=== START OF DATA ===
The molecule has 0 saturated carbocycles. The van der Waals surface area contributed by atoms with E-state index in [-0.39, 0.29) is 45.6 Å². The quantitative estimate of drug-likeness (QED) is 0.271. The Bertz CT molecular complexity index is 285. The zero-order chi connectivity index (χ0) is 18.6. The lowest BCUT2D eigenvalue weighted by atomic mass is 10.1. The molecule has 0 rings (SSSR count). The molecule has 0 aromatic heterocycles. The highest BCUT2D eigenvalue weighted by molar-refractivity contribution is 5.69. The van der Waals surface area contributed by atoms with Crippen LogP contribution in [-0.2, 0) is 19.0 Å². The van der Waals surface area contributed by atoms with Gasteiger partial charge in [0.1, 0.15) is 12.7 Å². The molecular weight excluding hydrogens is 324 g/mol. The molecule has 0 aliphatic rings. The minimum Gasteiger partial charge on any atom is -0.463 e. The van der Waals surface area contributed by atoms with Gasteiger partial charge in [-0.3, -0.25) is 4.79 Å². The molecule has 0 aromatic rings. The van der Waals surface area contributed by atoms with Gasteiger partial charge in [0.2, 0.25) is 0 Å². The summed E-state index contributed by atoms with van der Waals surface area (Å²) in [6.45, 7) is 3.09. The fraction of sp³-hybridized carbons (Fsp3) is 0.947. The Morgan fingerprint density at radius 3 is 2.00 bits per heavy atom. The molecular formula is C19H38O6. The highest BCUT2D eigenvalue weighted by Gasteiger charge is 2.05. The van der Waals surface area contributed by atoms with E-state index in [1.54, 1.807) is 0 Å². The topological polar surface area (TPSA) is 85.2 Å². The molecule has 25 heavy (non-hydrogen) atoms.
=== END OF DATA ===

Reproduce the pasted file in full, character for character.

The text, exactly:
The molecule has 0 saturated carbocycles. The van der Waals surface area contributed by atoms with E-state index in [-0.39, 0.29) is 45.6 Å². The quantitative estimate of drug-likeness (QED) is 0.271. The Bertz CT molecular complexity index is 285. The zero-order chi connectivity index (χ0) is 18.6. The lowest BCUT2D eigenvalue weighted by atomic mass is 10.1. The molecule has 0 rings (SSSR count). The molecule has 0 aromatic heterocycles. The highest BCUT2D eigenvalue weighted by molar-refractivity contribution is 5.69. The van der Waals surface area contributed by atoms with Crippen LogP contribution in [-0.2, 0) is 19.0 Å². The van der Waals surface area contributed by atoms with Gasteiger partial charge in [0.1, 0.15) is 12.7 Å². The molecular weight excluding hydrogens is 324 g/mol. The molecule has 0 aliphatic rings. The minimum Gasteiger partial charge on any atom is -0.463 e. The van der Waals surface area contributed by atoms with Gasteiger partial charge in [-0.3, -0.25) is 4.79 Å². The molecule has 0 aromatic rings. The van der Waals surface area contributed by atoms with Gasteiger partial charge in [0.2, 0.25) is 0 Å². The summed E-state index contributed by atoms with van der Waals surface area (Å²) in [6.45, 7) is 3.09. The fraction of sp³-hybridized carbons (Fsp3) is 0.947. The Morgan fingerprint density at radius 3 is 2.00 bits per heavy atom. The molecular formula is C19H38O6. The highest BCUT2D eigenvalue weighted by Gasteiger charge is 2.05. The van der Waals surface area contributed by atoms with E-state index in [1.54, 1.807) is 0 Å². The topological polar surface area (TPSA) is 85.2 Å². The molecule has 25 heavy (non-hydrogen) atoms.